Garland Thompson

Conversations

In a career that has included service as television commentator, law professor and columnist for the Baltimore Sun, Garland Thompson has worked to bring more minorities into the fields of science and technology. As Editorial Director for US Black Engineer & Information Technology and Hispanic Engineer & IT, he shares his experiences.

What is your organization all about?

Career Communications is a minority-owned company, and our mission is to promote significant minority achievement in engineering, science and technology. Our publisher, Tyrone Taborn, began this work at Cornell some years back, with a student newspaper. Now we publish the two leading magazines for people of color in technology: US Black Engineer and Information Technology and Hispanic Engineer and Information Technology*.

We do the annual Black Engineer of the Year Awards and Career Conference, which is a multi-level conference that involves thousands of high school and college students and thousands of professionals—engineers, computer scientists, technical managers, and scientists. We also do the Women of Color Technology Awards and Career Conference” and this year we held a Bridging the Digital Divide Conference.

When you think of careers in engineering, you can think of a really wide span of jobs-–engineers can have a few years of community college or they can be Ph.D’s at the Jet Propulsion Laboratory, building spacecraft. Would you give us an overview of the field of engineering?

Engineers are people who think up new products and new ways to create products and processes. So it is engineers who create things of value—most of what we call modern society is based on their work. Steam engines, railroads, telegraphs, telephones, electric lights, even the sailing ships that brought the first colonists here–all of that is technology, developed by engineers.

We have tried to put engineers into categories, but what we’ve found is that the categories break down because in reality people do all kinds of things. Mechanical engineers who are trained in the principles of physics and mechanics are inventing lasers. Electrical engineers are becoming aircraft engineers; computer scientists are becoming rocketeers.

Do you think that students and teachers are aware of the range of professions that are related to engineering?

I’m pretty sure that they aren’t, because we talk to them a lot. And I’m sure they aren’t aware of all of the opportunities and careers available in the information sciences. Some of the companies that come to our conferences and advertise in our magazines are companies in the finance business. They’re moving dollars and cents and information about dollars and cents all around the world. And they’re finding that that’s a technology exercise, and they need engineers who not only know how to speak applied science but have some idea what the finance heads are talking about.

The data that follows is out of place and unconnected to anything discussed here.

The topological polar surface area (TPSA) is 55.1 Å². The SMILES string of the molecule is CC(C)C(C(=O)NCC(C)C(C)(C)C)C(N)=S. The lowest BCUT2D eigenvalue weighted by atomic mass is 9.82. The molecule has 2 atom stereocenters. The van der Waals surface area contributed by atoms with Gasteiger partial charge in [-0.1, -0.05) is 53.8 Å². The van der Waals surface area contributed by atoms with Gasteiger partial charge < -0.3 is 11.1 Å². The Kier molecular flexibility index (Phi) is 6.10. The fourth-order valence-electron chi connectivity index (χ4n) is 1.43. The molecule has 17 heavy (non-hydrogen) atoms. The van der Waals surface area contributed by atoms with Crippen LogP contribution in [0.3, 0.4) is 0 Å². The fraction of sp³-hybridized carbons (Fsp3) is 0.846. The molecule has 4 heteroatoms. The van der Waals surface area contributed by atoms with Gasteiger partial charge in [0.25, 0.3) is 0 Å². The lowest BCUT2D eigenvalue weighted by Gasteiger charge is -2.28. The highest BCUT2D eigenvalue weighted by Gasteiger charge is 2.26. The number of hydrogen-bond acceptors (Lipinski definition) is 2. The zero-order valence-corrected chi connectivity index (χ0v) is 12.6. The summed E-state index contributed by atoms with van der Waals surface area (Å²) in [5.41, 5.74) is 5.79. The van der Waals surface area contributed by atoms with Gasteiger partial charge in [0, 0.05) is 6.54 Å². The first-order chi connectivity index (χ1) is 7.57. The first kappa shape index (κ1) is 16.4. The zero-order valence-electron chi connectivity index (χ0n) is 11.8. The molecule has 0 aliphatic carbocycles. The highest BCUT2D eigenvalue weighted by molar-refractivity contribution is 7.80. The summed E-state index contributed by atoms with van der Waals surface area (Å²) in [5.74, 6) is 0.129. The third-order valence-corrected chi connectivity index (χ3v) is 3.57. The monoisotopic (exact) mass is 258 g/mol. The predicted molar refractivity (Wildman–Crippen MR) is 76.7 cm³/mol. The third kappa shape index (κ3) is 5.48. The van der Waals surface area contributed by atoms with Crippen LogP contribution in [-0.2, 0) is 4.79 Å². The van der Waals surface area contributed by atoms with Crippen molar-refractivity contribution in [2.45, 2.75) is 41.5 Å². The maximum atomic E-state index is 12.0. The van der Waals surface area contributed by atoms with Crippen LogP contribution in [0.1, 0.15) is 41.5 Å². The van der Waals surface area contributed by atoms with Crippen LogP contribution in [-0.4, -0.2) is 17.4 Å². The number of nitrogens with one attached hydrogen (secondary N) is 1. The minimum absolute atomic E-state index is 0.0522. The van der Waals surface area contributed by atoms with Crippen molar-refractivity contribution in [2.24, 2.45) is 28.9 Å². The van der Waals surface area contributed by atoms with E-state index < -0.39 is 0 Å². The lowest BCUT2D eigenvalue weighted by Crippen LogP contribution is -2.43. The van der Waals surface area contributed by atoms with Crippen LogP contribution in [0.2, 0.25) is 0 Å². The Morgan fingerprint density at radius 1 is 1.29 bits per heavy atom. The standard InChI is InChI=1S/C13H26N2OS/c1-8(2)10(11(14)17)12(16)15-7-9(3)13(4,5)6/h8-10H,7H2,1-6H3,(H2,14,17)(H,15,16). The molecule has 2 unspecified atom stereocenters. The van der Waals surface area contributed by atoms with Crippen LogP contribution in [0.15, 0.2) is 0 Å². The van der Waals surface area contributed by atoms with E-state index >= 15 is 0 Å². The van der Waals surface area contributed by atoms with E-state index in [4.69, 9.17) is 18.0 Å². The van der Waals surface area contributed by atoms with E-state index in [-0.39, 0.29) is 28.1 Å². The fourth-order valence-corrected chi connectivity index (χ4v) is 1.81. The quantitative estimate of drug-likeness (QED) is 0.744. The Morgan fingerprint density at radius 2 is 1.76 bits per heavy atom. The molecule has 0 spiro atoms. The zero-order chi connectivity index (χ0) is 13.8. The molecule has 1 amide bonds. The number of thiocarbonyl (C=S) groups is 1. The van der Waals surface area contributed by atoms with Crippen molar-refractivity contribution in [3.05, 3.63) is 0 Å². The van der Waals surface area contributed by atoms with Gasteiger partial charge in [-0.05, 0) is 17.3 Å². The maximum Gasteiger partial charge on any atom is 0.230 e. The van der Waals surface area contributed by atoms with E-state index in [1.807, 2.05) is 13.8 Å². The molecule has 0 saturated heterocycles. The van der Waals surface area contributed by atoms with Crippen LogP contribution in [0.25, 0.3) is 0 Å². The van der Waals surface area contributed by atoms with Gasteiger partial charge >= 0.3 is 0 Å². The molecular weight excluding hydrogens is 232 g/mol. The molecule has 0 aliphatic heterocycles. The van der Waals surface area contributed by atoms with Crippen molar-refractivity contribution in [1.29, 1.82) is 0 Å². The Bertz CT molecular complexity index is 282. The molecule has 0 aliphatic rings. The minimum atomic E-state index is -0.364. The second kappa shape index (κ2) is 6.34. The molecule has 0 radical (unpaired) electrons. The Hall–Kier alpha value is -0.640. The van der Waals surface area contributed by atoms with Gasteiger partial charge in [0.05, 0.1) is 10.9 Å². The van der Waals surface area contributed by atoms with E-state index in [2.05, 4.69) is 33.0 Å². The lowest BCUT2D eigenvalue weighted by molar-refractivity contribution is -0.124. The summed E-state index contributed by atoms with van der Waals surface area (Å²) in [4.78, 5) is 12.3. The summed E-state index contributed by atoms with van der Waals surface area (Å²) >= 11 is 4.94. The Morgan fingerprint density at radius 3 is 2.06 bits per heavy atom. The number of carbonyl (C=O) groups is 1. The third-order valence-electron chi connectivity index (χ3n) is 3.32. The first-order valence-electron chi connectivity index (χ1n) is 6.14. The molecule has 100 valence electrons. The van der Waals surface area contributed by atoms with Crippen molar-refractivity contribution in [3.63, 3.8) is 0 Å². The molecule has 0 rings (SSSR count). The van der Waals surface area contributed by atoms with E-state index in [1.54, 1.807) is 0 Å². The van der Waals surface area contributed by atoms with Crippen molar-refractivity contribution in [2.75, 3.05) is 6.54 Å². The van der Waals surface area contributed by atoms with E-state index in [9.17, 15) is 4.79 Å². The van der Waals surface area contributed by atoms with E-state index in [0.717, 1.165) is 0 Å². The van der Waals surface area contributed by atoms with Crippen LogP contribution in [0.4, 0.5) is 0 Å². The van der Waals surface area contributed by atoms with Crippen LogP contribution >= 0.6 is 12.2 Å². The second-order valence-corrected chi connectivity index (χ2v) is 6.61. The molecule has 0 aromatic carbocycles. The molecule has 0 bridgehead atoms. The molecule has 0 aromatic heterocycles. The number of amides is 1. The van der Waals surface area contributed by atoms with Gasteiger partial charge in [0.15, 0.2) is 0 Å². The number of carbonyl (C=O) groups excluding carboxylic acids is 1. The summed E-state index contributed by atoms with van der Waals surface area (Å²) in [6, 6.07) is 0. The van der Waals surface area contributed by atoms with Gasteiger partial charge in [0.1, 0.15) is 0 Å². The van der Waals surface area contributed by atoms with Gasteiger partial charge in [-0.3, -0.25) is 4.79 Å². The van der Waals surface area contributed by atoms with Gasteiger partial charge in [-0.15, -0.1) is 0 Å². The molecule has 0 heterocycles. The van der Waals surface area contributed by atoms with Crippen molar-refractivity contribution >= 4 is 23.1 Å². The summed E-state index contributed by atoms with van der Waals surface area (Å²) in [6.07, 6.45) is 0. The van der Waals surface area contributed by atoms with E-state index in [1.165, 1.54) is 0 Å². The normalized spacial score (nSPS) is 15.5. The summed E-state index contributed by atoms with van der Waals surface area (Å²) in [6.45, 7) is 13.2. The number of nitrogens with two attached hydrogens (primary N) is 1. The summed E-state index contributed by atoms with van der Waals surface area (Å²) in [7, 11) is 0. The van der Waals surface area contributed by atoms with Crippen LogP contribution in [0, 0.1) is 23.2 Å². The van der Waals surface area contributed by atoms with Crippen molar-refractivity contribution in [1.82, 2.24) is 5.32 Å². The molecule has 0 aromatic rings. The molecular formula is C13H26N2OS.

What would an engineer do at one of these finance institutions, specifically?

What’s the big thing in the stock market today, in the investment business? Online trading. And how do they do online trading but through a technology system. That means they’ve got to have engineers, computer programmers, computer scientists, network professionals, the whole panoply of technology professionals that might work in an industrial enterprise.

So an engineer would have a whole lot of things to do. Not only be an application developer, but be a person who designs a very large network, designs the portals, goes out and negotiates with a number of online services and web system providers about how their networks could connect to the finance company’s network. Yes, the finance people are the ones who thought it up; no, they didn’t have the skills on their own to make it happen. For that, they have to have engineers.

Do you think that technology is itself a tool that we can use to educate students towards these kinds of careers?

We’re having a great debate in this society about whether or not these technology tools that we’re rushing to put in schools really can be useful in learning. The answer is at hand. Young people are learning through distance learning and computer assisted learning every day. What are they learning? The Pokemon game. And they’re learning it very well.

So we need to be thinking about how to adapt those tools to teach the things we want our children to learn, the things we think they need to learn and should learn. Technology is a set of tools that you can use to make everyone’s life better. It’s up to us how well we use those tools. We can’t lose sight of that.

What do you think we can do for teachers to help them encourage their students to pursue careers in technology?

Teach them how to use the technology and teach them something that teachers have been convinced is not true – that technology is fun to play with. Everybody learns Pokemon because Pokemon is fun. But is Pokemon the only thing that can be fun?

The truth is that technology and science are not only good things to learn, they are fun things to learn. We need to help teachers have that kind of fun. And if it’s fun to learn for the teachers, it’s also going to be fun for the students. And if it’s fun to learn for the students, everybody is going to benefit.

Thank you.

*www.ccgmag.com
www.blackfamilynet.net

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